Copywriter, technical writer, translator (FR>EN, ES>EN, IT>EN), journalist

Finding things on your computer

Every day, people need to find things stored on their computers. Some people store them on the desktop, to the point that the desktop looks impossibly cluttered. Others put shortcuts on the desktop – same effect.

I still keep files in my Documents folder so that it gets backed up to an online service. But I don’t usually open folders and subfolders to get at my files. I just type relevant words into my Mac’s search tool, Spotlight. Result: I find what I’m looking for really fast, saving myself plenty of time every day.

(If you just want to see Spotlight in action, skip ahead to the short video at the end of this post.)

When I search using Spotlight, the tool checks all sorts of things: file names, the contents of files, folder names, calendar entries, metadata and so forth. It brings up all sorts of results, segmented by the types of files that contain the search term

In OSX 10.9 Mavericks, the latest version of Apple’s computer operating system, Spotlight even quickly previews items in the list without your having to open the files that contains your search term (if a preview is available). That’s really handy!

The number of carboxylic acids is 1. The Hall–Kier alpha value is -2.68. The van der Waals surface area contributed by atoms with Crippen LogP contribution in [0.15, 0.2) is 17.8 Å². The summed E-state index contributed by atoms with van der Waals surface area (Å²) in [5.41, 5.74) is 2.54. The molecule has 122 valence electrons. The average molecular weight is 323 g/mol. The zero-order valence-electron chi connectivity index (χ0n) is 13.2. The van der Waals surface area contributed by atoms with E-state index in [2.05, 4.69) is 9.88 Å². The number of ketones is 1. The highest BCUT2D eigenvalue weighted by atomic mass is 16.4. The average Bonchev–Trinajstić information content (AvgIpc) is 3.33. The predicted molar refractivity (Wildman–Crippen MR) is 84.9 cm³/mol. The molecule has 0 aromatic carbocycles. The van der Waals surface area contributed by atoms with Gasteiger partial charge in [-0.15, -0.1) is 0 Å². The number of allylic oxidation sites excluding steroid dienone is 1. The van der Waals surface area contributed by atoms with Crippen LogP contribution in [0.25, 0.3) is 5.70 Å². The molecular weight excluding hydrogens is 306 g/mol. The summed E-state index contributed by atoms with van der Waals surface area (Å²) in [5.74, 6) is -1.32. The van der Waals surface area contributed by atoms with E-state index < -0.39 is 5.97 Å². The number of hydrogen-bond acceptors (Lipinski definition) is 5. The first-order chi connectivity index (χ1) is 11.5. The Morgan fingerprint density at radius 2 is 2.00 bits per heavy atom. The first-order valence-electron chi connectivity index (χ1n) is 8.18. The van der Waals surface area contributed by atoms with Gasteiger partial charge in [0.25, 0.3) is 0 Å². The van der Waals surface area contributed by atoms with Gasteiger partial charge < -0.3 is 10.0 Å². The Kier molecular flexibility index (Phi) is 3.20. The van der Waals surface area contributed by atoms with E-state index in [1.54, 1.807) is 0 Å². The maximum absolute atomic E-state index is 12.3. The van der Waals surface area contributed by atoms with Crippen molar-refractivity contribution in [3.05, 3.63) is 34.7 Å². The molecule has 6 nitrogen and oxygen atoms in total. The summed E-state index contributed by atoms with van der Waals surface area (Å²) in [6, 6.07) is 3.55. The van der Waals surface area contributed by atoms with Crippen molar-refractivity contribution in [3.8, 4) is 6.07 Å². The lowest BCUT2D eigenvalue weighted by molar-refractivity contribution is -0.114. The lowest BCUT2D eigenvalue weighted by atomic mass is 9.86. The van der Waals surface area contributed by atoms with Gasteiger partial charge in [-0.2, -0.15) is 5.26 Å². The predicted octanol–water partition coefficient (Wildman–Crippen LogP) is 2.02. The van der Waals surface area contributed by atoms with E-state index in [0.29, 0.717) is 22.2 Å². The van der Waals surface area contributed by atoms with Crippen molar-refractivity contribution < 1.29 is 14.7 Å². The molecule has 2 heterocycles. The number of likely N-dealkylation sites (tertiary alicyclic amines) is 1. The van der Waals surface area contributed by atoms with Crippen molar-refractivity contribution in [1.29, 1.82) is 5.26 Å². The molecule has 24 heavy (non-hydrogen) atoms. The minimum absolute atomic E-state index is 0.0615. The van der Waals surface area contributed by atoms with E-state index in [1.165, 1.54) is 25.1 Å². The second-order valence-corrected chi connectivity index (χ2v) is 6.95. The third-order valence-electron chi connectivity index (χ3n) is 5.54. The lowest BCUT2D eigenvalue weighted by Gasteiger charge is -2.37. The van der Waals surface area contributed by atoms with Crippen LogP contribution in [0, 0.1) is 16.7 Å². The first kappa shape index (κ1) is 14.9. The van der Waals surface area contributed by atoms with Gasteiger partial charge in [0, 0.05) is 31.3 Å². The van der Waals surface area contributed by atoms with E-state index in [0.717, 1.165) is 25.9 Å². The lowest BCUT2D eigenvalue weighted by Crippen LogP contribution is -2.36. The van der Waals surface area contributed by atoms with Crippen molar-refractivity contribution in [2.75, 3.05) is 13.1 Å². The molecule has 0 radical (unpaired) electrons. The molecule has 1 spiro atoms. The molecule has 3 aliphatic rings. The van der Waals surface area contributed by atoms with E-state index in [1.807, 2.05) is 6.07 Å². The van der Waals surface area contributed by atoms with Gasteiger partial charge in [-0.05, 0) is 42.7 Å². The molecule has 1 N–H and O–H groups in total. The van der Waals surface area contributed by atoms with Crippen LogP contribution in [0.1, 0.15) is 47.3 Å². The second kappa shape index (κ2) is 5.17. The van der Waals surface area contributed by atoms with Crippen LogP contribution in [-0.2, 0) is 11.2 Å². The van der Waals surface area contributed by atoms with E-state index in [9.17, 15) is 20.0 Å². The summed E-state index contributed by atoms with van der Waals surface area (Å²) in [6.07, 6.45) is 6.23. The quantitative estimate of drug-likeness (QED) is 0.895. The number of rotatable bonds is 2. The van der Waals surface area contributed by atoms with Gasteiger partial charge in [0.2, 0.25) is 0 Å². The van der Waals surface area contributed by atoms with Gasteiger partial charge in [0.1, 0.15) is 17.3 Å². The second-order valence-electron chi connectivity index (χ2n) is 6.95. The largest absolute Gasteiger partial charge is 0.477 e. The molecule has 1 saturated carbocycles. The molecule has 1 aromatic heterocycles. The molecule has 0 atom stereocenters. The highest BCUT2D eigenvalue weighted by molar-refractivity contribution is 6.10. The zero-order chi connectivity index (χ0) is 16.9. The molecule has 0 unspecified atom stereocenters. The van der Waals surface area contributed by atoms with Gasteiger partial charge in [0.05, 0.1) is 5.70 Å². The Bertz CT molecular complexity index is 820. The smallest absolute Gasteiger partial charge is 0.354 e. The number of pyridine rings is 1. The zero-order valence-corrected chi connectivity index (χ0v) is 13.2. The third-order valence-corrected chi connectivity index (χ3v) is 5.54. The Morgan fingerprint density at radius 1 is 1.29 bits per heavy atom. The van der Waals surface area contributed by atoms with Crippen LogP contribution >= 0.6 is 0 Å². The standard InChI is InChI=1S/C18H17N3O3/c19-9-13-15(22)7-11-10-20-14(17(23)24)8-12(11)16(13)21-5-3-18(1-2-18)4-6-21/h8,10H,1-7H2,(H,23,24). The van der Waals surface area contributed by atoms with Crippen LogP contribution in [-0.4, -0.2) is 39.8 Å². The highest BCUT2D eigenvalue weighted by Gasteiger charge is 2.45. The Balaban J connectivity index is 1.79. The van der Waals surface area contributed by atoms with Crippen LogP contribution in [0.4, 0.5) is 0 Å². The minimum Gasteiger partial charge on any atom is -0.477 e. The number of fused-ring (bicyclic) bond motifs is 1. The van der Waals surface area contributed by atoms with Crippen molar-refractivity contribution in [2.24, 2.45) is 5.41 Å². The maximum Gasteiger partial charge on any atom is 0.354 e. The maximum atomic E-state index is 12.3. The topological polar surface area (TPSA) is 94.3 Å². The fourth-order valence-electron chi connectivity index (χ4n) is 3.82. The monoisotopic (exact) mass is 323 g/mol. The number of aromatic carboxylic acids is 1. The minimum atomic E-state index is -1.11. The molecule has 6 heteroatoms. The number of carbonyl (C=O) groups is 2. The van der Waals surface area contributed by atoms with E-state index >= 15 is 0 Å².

I also use Spotlight to do quick math calculations without launching the Mac’s Calculator.

Spotlight does have a few minor faults. For instance, I frequently look up the meanings of words, so I type them into Spotlight, then go to the bottom of the list to see the preview of the definition. If I need to see synonyms or Wikipedia entries, I select the list item and the Dictionary app appears with the results I need.

Note that I said I go to the bottom of the list of Spotlight results. I can’t move Dictionary, or the web or Wikipedia searches, to different places in lists like I can things like PDFs, email messages, contacts and so forth. (Watch the video below to see a demonstration.)

Also, Spotlight can’t search everything on my Mac. For instance, it’s shut out of the database for my project management software. That’s more of an issue with the software itself, which makes up for it by offering a robust search tool for things in the database.

Despite Spotlight’s slight limitations, it’s a fantastic tool that helps me find stuff more quickly on my computer than I ever have before. If you use a Mac, check out this short video that will show you how to get started using Spotlight. (If you use an earlier version of OSX, note that¬† Apple has meaningfully enhanced Spotlight in OSX 10.9 Mavericks.)

Windows 8.1 also offers a computer search feature, but it’s nowhere near as robust or easy to use as the Mac’s Spotlight. If you use Windows 8.1, check out this handy short explanation of search.